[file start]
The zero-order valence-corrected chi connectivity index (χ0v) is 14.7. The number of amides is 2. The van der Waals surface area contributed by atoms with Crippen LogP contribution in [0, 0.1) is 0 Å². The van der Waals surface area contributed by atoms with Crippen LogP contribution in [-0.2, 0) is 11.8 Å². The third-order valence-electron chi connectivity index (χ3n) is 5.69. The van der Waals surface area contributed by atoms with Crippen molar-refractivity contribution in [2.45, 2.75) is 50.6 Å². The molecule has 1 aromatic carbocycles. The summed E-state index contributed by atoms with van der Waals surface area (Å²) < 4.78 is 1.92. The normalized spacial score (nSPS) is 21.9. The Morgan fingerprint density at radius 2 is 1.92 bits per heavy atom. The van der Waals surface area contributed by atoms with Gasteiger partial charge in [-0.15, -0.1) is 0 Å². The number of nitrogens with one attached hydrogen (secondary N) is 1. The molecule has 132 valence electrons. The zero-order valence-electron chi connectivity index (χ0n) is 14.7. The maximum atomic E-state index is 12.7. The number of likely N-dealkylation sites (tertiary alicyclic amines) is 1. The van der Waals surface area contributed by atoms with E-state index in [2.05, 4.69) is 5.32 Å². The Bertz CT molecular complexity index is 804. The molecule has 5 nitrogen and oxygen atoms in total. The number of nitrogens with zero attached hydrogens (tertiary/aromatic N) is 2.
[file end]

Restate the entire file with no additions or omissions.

The zero-order valence-corrected chi connectivity index (χ0v) is 14.7. The number of amides is 2. The van der Waals surface area contributed by atoms with Crippen LogP contribution in [0, 0.1) is 0 Å². The van der Waals surface area contributed by atoms with Crippen LogP contribution in [-0.2, 0) is 11.8 Å². The third-order valence-electron chi connectivity index (χ3n) is 5.69. The van der Waals surface area contributed by atoms with Crippen molar-refractivity contribution in [2.45, 2.75) is 50.6 Å². The molecule has 1 aromatic carbocycles. The summed E-state index contributed by atoms with van der Waals surface area (Å²) < 4.78 is 1.92. The normalized spacial score (nSPS) is 21.9. The Morgan fingerprint density at radius 2 is 1.92 bits per heavy atom. The van der Waals surface area contributed by atoms with Gasteiger partial charge in [-0.15, -0.1) is 0 Å². The number of nitrogens with one attached hydrogen (secondary N) is 1. The molecule has 132 valence electrons. The zero-order valence-electron chi connectivity index (χ0n) is 14.7. The maximum atomic E-state index is 12.7. The number of likely N-dealkylation sites (tertiary alicyclic amines) is 1. The van der Waals surface area contributed by atoms with E-state index in [2.05, 4.69) is 5.32 Å². The Bertz CT molecular complexity index is 804. The molecule has 5 nitrogen and oxygen atoms in total. The number of nitrogens with zero attached hydrogens (tertiary/aromatic N) is 2.